February 2020
Special Focus

2020 Forecast - U.S. oil and gas production

U.S. crude output surges, overproduction wallops gas prices
Staff / World Oil

Despite a reduction of drilling activity in the shale plays, U.S. oil production hit an all-time high of 12.87 MMbpd in December. This rise in U.S. output is due largely to a decision by Saudi Arabia to curb its production during 2019 by 1.11 MMbopd, to support benchmark prices.

Crude oil. U.S. oil production increased 11.4% in 2019, with noticeable growth reported in Texas, New Mexico, North Dakota, Colorado and Oklahoma. WTI started 2019 at $51.38, before topping out at $63.86/bbl in April. Prices remained relatively stable throughout the remainder of the year in spite of escalating geopolitical tensions in the Middle East and the ongoing trade dispute between China and the U.S.

Of the 10 largest oil-producing states (>100,000 bopd), gainers outnumbered losers, with operators in eight states upping overall production, and just two states suffering losses. Texas oil production climbed 14.2%, increasing to a daily average of 5.43 MMbpd in 2019, despite slumping activity in the Permian and Eagle Ford plays. On the New Mexico side of the Permian, production increased 36%, up to 923,600 bopd, the largest percentage gain of any of the big-10 states. Bakken production in North Dakota registered an 11.4% increase, up to 1.41 MMbopd.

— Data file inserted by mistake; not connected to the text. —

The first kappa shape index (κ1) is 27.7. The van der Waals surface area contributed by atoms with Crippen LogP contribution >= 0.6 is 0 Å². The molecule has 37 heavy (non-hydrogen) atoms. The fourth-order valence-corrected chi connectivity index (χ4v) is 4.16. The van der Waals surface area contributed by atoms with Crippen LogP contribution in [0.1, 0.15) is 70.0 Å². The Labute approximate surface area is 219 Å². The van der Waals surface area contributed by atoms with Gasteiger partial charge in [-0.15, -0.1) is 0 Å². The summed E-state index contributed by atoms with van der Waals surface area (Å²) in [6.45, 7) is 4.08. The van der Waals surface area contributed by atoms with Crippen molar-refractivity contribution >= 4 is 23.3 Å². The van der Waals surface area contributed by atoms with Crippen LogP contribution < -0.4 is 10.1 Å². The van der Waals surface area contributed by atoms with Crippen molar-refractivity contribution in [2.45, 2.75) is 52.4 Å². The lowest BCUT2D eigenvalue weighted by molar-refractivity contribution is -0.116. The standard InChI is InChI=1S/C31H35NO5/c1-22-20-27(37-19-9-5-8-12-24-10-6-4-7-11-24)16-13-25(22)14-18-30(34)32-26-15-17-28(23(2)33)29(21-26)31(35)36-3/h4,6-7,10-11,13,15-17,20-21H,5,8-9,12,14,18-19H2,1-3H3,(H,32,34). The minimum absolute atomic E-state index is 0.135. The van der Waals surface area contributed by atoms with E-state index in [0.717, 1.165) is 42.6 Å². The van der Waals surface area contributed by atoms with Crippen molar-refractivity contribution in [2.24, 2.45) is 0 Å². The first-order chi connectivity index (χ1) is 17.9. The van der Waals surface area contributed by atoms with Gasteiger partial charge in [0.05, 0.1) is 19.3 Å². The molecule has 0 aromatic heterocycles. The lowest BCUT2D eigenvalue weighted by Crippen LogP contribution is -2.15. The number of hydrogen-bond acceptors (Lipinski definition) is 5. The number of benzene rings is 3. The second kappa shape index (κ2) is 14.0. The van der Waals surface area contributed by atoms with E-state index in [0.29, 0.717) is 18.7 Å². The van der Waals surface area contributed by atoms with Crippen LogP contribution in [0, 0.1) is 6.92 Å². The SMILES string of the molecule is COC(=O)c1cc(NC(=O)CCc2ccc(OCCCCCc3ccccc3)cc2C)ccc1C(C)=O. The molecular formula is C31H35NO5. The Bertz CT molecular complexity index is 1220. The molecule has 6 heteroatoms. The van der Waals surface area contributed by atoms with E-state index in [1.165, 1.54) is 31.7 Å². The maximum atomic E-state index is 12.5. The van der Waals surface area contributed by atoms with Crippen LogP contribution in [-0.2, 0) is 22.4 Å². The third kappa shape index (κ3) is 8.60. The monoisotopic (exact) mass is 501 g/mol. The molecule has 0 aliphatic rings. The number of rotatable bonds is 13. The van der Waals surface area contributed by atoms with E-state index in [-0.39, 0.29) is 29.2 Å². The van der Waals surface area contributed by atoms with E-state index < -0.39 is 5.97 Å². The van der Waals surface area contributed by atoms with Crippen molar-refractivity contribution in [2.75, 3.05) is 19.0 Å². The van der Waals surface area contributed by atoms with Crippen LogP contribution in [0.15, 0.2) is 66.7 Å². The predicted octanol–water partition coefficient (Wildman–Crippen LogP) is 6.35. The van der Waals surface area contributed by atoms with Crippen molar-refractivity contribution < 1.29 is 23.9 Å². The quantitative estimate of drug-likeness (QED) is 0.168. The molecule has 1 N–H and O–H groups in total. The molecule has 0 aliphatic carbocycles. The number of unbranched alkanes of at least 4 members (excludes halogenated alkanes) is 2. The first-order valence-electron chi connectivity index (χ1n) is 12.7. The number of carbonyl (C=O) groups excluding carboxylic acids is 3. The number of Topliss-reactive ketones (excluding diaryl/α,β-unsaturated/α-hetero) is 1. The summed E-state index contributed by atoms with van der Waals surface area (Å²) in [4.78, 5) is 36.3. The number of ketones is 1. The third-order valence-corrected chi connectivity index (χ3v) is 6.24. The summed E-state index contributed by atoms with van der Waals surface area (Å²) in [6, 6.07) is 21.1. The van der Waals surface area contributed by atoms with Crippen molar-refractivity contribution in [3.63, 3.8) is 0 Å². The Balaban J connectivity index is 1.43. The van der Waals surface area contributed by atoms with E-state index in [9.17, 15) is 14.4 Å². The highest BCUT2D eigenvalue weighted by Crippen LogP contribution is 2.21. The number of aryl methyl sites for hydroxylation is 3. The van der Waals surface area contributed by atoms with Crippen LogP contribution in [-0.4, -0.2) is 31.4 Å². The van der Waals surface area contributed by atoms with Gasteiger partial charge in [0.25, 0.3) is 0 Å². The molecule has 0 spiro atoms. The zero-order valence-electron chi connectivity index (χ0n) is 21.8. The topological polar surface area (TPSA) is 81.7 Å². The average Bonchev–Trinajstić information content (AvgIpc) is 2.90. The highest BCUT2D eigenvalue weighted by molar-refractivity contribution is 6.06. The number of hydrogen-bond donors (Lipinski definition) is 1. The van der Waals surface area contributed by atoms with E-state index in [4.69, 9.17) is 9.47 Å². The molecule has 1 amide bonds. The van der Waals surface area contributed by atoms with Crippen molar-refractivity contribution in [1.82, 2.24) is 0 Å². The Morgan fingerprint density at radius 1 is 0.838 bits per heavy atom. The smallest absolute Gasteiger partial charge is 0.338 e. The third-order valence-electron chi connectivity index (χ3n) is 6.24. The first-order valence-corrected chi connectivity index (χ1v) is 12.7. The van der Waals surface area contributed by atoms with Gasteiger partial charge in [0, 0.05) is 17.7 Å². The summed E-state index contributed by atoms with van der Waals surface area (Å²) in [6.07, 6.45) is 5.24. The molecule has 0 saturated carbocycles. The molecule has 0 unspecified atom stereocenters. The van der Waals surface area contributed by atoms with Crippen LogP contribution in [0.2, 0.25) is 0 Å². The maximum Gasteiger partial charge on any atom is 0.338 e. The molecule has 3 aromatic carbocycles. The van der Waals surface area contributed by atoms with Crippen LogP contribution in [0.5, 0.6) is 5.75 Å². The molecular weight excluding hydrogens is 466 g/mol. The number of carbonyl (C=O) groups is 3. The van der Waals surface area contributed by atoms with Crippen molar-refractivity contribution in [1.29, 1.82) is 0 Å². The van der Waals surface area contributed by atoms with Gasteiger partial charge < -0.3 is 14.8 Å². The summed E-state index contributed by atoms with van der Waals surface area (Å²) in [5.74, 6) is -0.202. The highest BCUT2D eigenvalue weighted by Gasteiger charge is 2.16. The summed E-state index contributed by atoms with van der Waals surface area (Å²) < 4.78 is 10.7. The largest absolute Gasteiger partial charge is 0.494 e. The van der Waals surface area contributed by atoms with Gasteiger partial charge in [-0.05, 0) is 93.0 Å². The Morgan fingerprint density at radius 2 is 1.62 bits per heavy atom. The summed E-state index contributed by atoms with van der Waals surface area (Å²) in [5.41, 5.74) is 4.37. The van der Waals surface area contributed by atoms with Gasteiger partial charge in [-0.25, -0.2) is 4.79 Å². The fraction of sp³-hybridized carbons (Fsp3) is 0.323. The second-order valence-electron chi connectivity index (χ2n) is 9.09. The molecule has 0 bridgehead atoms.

In the Western states, Colorado enjoyed a 5.7% increase to 514,800 bopd, while Wyoming was up 16%, to 278,300 bopd. In California, a catastrophic reduction in drilling activity that started in 2015, has had little effect on output as the state’s production remained resilient at 457,200 bopd, a loss of just 4%.

In the Mid-continent, production in Oklahoma shot up 6.1%, despite disappointing results in the SCOOP and STACK plays. Shale-poor Kansas dropped 4.5%, to average 90,900 bopd, while Louisiana and the federal offshore increased 6.4%, up to 1.64 MMbopd. Alaska was not as fortunate, dropping 2.8% to average 466,100 bopd.

Natural gas. Henry Hub gas prices averaged $2.57/MMBtu in 2019, down $0.58/MMBtu from 2018. HH prices hit a high of $3.11/MMBtu in January, but retreated 18.4% during the year to average $2.22/MMBtu in December. The large price drop is due to surging output from shale plays that overwhelmed demand and export capabilities.

Marketed gas production climbedsteadily throughout 2019, increasing to 103,683 Bcfd in December, a y-o-y gain of 8.8%. The increase is likely attributed to a ramp-up of LNG exports. The EIA forecasts that HH spot prices will average $2.33/MMBtu in 2020 and $2.54/MMBtu in 2021. The EIA expects U.S. net gas exports to double by 2021 and forecasts that exports will exceed gas imports by an average 7.3 Bcfd in 2020.


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